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Trump hits back at North Korea, China in tweets

U.S. President-elect Donald Trump tweeted on Monday that he would not tolerate fresh signs of North Korean nuclear aggression.

In an annual New Year's Day speech, North Korean leader Kim Jong Un warned that preparations for launching an intercontinental ballistic missile (ICBM) were at the final stage. He added that he would continue enhancing his nation's capability for "pre-emptive strikes" unless the U.S. ended annual naval exercises with South Korea, or what Pyongyang calls "war games."

Widely perceived as a renewed threat on Washington, Kim's remarks prompted an angry tweet from Trump.

Kim didn't provide any specifics on timing of an ICBM launch, but the rogue nation is known to commemorate national celebrations through displays of military prowess and Kim's birthday on Jan. 8 may be an ideal platform. On Jan. 6 last year, Pyongyang claimed it had successfully tested a hydrogen bomb.


Moreover, speculation has been building for some time now that Kim will detonate another nuclear device in response to Trump's inauguration as the U.S. president on Jan 20. So far, the country has conducted five nuclear tests.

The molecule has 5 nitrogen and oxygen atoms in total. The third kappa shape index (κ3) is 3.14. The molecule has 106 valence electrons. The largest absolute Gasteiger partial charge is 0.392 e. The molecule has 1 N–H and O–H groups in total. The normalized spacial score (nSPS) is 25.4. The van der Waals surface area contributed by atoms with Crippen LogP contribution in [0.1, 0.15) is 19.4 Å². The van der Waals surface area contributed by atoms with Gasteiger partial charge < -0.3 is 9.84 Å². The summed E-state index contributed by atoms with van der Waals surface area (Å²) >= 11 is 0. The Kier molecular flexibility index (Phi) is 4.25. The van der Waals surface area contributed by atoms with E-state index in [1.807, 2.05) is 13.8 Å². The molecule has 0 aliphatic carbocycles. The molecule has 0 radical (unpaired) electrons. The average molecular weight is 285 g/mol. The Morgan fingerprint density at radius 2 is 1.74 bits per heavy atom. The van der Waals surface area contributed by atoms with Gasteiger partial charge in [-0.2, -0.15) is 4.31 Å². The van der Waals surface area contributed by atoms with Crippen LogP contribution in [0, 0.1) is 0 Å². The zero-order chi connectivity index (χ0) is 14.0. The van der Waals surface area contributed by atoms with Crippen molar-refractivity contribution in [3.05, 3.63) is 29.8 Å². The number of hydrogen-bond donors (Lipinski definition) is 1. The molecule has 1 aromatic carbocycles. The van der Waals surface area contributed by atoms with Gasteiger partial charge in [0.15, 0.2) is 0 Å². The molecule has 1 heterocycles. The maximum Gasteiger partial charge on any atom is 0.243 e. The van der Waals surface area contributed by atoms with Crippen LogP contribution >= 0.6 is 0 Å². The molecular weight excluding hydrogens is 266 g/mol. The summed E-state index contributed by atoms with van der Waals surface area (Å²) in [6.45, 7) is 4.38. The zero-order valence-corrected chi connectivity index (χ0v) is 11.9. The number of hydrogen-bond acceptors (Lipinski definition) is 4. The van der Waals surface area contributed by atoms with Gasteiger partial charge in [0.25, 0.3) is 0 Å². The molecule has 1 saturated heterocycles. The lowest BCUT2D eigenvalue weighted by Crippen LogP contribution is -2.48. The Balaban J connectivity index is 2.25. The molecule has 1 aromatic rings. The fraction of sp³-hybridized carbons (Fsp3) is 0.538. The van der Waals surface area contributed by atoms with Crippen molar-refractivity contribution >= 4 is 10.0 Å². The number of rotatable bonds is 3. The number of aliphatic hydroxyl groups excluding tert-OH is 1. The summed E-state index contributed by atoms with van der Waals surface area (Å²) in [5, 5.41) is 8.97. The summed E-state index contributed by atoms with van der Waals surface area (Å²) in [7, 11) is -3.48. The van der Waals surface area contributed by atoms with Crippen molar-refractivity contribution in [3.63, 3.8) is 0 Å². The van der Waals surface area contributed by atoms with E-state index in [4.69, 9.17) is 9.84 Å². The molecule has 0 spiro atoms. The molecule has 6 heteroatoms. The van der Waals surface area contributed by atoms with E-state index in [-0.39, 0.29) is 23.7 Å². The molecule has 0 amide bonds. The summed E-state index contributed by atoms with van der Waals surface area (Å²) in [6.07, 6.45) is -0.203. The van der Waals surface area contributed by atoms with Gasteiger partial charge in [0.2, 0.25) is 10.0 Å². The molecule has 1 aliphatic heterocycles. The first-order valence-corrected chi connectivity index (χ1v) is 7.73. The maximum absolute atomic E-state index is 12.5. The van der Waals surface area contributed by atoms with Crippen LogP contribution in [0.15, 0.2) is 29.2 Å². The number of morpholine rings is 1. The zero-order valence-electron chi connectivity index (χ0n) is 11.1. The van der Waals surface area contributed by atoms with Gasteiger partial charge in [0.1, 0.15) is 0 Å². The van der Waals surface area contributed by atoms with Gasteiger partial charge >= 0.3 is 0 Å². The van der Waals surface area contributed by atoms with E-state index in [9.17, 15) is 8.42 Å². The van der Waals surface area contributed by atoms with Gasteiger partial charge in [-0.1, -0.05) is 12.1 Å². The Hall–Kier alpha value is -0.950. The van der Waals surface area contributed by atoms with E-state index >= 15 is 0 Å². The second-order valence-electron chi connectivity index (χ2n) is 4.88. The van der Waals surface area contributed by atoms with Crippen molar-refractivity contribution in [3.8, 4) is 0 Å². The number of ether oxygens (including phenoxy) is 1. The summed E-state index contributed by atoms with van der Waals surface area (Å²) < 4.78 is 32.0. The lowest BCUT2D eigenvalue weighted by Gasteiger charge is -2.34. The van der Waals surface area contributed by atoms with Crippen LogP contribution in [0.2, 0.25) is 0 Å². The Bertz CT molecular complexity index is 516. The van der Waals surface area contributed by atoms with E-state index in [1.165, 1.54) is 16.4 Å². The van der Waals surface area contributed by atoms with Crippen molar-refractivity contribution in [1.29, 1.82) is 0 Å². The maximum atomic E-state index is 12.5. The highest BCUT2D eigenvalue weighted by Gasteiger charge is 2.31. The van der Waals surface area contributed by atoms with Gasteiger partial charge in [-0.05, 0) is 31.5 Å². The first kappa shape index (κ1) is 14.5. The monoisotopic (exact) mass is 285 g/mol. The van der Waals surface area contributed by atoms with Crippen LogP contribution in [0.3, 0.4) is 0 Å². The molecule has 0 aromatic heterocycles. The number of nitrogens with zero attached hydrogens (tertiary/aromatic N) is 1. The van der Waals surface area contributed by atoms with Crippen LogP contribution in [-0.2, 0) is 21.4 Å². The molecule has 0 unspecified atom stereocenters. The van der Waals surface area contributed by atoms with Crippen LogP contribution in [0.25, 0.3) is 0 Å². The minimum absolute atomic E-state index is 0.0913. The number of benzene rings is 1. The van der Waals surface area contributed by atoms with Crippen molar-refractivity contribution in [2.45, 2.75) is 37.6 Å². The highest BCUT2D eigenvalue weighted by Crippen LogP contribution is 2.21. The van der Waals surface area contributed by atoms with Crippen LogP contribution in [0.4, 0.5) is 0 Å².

In a second tweet, Trump then criticized China, a traditional ally of Pyongyang, for its lack of assistance on the matter.

In an earlier statement, the Pentagon urged the world to "use every available channel and means of influence" to show Pyongyang that the use of ballistic missile technology was unacceptable.

In response to Trump's tweets, China's Foreign Ministry said that the mainland's work to denuclearize the Korean peninsula was obvious to all, Reuters reported.

As North Korea's biggest trading partner and main source of aid, China holds influence over the pariah state. But bilateral ties, which date back to the Korean War, have weakened since North Korea began testing nuclear weapons in 2006 and Beijing has since joined the international community in supporting United Nations (UN) sanctions. But the West has long urged President Xi Jinping's administration to be more forceful in its rebuke.

In November, China announced it would temporarily ban North Korean coal imports, a key source of income for Kim's regime, as part of new UN-enforced punishments.

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